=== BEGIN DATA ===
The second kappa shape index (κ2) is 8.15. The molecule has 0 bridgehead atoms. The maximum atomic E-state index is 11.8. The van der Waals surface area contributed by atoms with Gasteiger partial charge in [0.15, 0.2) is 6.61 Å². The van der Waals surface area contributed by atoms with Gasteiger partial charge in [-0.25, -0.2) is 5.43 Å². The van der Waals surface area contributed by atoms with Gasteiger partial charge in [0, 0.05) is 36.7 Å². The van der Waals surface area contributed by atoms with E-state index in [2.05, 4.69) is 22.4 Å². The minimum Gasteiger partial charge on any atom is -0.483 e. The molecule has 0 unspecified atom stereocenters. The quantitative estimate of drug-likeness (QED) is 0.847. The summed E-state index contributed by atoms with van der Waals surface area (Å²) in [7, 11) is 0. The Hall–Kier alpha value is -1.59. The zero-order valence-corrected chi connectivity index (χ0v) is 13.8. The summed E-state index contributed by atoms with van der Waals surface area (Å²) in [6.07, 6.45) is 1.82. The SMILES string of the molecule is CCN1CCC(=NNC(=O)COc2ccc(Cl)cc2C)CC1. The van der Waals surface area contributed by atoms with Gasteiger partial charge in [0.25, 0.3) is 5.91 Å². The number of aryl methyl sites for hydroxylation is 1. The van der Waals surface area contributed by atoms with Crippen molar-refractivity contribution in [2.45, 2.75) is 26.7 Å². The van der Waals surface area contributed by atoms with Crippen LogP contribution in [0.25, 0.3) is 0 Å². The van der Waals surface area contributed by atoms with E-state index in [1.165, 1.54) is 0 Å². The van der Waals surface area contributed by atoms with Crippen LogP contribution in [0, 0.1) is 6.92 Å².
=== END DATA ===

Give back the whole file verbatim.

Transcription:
The second kappa shape index (κ2) is 8.15. The molecule has 0 bridgehead atoms. The maximum atomic E-state index is 11.8. The van der Waals surface area contributed by atoms with Gasteiger partial charge in [0.15, 0.2) is 6.61 Å². The van der Waals surface area contributed by atoms with Gasteiger partial charge in [-0.25, -0.2) is 5.43 Å². The van der Waals surface area contributed by atoms with Gasteiger partial charge in [0, 0.05) is 36.7 Å². The van der Waals surface area contributed by atoms with E-state index in [2.05, 4.69) is 22.4 Å². The minimum Gasteiger partial charge on any atom is -0.483 e. The molecule has 0 unspecified atom stereocenters. The quantitative estimate of drug-likeness (QED) is 0.847. The summed E-state index contributed by atoms with van der Waals surface area (Å²) in [7, 11) is 0. The Hall–Kier alpha value is -1.59. The zero-order valence-corrected chi connectivity index (χ0v) is 13.8. The summed E-state index contributed by atoms with van der Waals surface area (Å²) in [6.07, 6.45) is 1.82. The SMILES string of the molecule is CCN1CCC(=NNC(=O)COc2ccc(Cl)cc2C)CC1. The van der Waals surface area contributed by atoms with Gasteiger partial charge in [0.25, 0.3) is 5.91 Å². The number of aryl methyl sites for hydroxylation is 1. The van der Waals surface area contributed by atoms with Crippen molar-refractivity contribution in [2.45, 2.75) is 26.7 Å². The van der Waals surface area contributed by atoms with Crippen LogP contribution in [0.25, 0.3) is 0 Å². The van der Waals surface area contributed by atoms with E-state index in [1.165, 1.54) is 0 Å². The van der Waals surface area contributed by atoms with Crippen LogP contribution in [0, 0.1) is 6.92 Å².